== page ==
Bread and Butter License

A Bread and Butter License is no different than a work License. It may be called Bread and Butter meaning it is just the basics.
It will allow you to drive to and from work, school, and medical treatment just like the PA work license.

This type of license is available for a range of violations, but there are some violations that will disqualify you for the bread and butter
license or work license.

  • DUI – Must serve a minimum term of suspension.
  • 1786f Driving without insurance
  • Drug possession charges
  • 1543 – Driving under suspension (in some cases)
  • Major violations (reckless driving, fleeing the police, etc..)

This is just a short list of violations that will disqualify you from getting a bread and butter or work license.

Our state legislators are working on a bill that will allow first time drug offenders to get a bread and butter or work license in PA.
This bill known as House Bill 1323 or “Fairness for Bread and Butter PA Driver’s Licenses” will give the same rights that first time
DUI offenders have with regards to anyone violating the cosmetic act in Pennsylvania.

Bread and Butter – Work License Types

Pennsylvania Work license

Our state legislators are working on a bill that will allow first time drug offenders to get a bread and butter or work license in PA. This
bill known as House Bill 1323 or “Fairness for Bread and Butter PA Driver’s Licenses” will give the same rights that first time DUI offenders
have with regards to anyone violating the cosmetic act in Pennsylvania.

FROM: State Rep. Jake Wheatley Jr., D-Allegheny

TO: Editorial Page Editor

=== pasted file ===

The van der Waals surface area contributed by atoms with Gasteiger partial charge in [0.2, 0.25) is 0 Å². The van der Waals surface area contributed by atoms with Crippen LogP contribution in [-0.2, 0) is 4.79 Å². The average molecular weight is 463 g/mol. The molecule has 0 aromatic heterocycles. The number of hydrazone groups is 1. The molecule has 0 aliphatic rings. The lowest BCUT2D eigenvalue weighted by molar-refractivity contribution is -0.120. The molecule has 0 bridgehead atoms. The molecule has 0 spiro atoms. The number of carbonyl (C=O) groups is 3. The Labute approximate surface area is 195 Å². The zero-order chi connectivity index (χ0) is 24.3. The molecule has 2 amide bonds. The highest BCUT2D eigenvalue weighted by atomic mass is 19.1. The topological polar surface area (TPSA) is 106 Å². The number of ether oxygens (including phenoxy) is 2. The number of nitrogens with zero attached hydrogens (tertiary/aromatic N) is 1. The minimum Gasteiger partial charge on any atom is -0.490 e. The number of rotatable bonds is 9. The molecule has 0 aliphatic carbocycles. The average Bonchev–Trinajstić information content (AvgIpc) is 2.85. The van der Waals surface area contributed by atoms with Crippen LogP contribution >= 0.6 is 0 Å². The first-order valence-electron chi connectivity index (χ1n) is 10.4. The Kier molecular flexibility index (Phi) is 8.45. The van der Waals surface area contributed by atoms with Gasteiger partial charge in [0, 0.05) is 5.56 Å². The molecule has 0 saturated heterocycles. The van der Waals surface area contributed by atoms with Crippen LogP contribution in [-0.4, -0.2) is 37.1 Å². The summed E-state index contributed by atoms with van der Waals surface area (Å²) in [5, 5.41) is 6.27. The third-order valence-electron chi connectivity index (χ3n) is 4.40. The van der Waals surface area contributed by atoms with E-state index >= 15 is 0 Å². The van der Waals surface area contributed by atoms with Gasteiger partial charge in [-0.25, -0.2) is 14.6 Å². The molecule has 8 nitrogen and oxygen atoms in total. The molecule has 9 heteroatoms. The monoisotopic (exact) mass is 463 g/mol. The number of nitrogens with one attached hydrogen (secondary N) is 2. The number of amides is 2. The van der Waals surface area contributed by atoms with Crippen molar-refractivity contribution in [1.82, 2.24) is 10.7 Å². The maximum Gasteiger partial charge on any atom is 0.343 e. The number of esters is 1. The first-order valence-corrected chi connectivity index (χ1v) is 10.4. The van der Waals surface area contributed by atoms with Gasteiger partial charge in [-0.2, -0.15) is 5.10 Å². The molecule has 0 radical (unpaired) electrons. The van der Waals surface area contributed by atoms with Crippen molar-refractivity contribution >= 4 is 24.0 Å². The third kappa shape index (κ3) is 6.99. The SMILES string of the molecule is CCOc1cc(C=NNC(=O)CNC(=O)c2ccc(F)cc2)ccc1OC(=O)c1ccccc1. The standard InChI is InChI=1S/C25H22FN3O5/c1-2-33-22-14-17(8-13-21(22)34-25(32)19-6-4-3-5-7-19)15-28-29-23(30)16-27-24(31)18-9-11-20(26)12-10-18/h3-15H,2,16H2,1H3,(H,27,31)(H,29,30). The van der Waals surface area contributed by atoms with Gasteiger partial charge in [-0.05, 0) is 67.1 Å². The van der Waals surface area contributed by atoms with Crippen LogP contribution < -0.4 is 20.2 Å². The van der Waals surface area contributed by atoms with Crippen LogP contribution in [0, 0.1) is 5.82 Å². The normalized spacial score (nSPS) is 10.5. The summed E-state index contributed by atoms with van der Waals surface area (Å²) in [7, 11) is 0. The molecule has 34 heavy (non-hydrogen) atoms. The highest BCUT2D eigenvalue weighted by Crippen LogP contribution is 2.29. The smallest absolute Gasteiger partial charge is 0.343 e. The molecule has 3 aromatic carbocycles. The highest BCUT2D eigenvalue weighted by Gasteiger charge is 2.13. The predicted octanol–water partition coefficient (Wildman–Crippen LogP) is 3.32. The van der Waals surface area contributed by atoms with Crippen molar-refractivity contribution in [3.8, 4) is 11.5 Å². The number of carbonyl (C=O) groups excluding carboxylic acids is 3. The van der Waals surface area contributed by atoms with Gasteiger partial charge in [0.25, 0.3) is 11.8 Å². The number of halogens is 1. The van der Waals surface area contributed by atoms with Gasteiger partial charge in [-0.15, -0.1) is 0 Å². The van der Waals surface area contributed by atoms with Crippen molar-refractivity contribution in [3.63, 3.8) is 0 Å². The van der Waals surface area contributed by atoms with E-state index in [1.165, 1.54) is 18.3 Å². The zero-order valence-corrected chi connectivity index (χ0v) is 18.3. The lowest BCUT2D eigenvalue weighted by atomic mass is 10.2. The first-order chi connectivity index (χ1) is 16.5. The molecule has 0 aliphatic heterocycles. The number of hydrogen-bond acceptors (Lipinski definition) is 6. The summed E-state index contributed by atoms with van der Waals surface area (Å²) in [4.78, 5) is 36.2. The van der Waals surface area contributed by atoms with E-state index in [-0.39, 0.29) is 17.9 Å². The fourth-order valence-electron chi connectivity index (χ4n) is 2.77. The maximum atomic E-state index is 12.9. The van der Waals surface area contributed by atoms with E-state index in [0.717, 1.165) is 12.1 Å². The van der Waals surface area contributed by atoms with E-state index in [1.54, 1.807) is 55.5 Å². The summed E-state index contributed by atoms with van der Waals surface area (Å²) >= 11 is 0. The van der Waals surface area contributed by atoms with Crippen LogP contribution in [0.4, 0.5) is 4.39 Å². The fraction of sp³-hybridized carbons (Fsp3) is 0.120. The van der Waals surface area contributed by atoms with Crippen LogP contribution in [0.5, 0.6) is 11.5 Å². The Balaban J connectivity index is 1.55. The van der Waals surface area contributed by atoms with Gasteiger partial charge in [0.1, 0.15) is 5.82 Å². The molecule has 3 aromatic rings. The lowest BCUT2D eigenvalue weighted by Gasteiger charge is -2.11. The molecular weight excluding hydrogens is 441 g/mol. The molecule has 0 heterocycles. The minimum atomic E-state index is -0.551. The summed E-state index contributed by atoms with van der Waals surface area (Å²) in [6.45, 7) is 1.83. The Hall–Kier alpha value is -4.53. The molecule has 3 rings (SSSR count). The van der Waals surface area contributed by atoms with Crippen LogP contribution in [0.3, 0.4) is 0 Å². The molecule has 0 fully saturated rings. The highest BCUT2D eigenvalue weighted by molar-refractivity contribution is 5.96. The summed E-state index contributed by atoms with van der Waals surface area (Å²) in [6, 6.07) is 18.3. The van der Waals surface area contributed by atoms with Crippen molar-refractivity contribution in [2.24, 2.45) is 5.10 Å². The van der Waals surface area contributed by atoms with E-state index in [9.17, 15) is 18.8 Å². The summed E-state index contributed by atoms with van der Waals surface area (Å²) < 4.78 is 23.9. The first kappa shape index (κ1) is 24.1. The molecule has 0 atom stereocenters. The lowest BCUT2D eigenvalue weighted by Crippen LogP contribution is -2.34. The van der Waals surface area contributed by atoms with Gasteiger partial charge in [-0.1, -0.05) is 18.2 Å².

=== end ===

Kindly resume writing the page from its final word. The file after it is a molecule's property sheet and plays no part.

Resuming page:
DATE: Oct. 19, 2009

Fairness for ‘bread and butter’ Pa. driver’s licenses

The House Transportation Committee recently held a hearing on my bill that would give more first-time offenders in Pennsylvania a chance
to turn their lives around. Current law allows first-time DUI offenders to obtain an occupational limited driver’s license, often called a “bread
and butter license,” giving them the ability to support their families and begin to rebuild their lives. This opportunity does not extend to
first-time drug offenders.

My legislation (H.B. 1323), which has bipartisan support, would equalize this situation and provide first-time drug offenders the same
opportunity to get to and from work, school and medical treatments.Under the bill, a first-time drug offender would have to serve 60 days
of his or her license suspension to qualify for the limited license, the same as first-time DUI offenders do now.Citizens who would like to
contact their state legislators in support of H.B. 1323 can visit www.legis.state.pa.us
and use the “Find Members” function at the top right of the page.

In addition to seeking prompt passage of this bill, I also intend to work on developing a driver’s license program that would work
with problem-solving courts such as drug treatment courts, mental health courts and DUI treatment courts that help willing offenders
get back on track. Such a licensing program would enable many offenders whose cases go to those courts to become employable
again and return to being contributing members of society.

State Rep. Jake Wheatley, Jr.

19th Legislative District